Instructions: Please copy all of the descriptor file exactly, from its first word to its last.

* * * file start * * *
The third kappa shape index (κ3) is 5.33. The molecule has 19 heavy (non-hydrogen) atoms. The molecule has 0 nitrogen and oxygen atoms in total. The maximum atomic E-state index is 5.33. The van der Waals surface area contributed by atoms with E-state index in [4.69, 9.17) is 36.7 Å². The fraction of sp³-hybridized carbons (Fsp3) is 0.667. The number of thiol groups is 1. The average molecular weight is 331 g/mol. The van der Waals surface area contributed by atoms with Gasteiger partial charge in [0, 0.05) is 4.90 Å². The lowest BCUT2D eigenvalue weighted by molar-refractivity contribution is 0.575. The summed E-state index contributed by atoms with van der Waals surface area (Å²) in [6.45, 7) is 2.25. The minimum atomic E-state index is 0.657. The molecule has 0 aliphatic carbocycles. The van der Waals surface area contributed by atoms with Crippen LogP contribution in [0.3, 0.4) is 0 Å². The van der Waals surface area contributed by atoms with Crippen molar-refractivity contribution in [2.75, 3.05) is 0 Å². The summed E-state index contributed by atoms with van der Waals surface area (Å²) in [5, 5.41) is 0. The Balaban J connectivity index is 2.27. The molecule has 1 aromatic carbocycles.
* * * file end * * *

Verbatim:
The third kappa shape index (κ3) is 5.33. The molecule has 19 heavy (non-hydrogen) atoms. The molecule has 0 nitrogen and oxygen atoms in total. The maximum atomic E-state index is 5.33. The van der Waals surface area contributed by atoms with E-state index in [4.69, 9.17) is 36.7 Å². The fraction of sp³-hybridized carbons (Fsp3) is 0.667. The number of thiol groups is 1. The average molecular weight is 331 g/mol. The van der Waals surface area contributed by atoms with Gasteiger partial charge in [0, 0.05) is 4.90 Å². The lowest BCUT2D eigenvalue weighted by molar-refractivity contribution is 0.575. The summed E-state index contributed by atoms with van der Waals surface area (Å²) in [6.45, 7) is 2.25. The minimum atomic E-state index is 0.657. The molecule has 0 aliphatic carbocycles. The van der Waals surface area contributed by atoms with Crippen LogP contribution in [0.3, 0.4) is 0 Å². The van der Waals surface area contributed by atoms with Crippen molar-refractivity contribution in [2.75, 3.05) is 0 Å². The summed E-state index contributed by atoms with van der Waals surface area (Å²) in [5, 5.41) is 0. The Balaban J connectivity index is 2.27. The molecule has 1 aromatic carbocycles.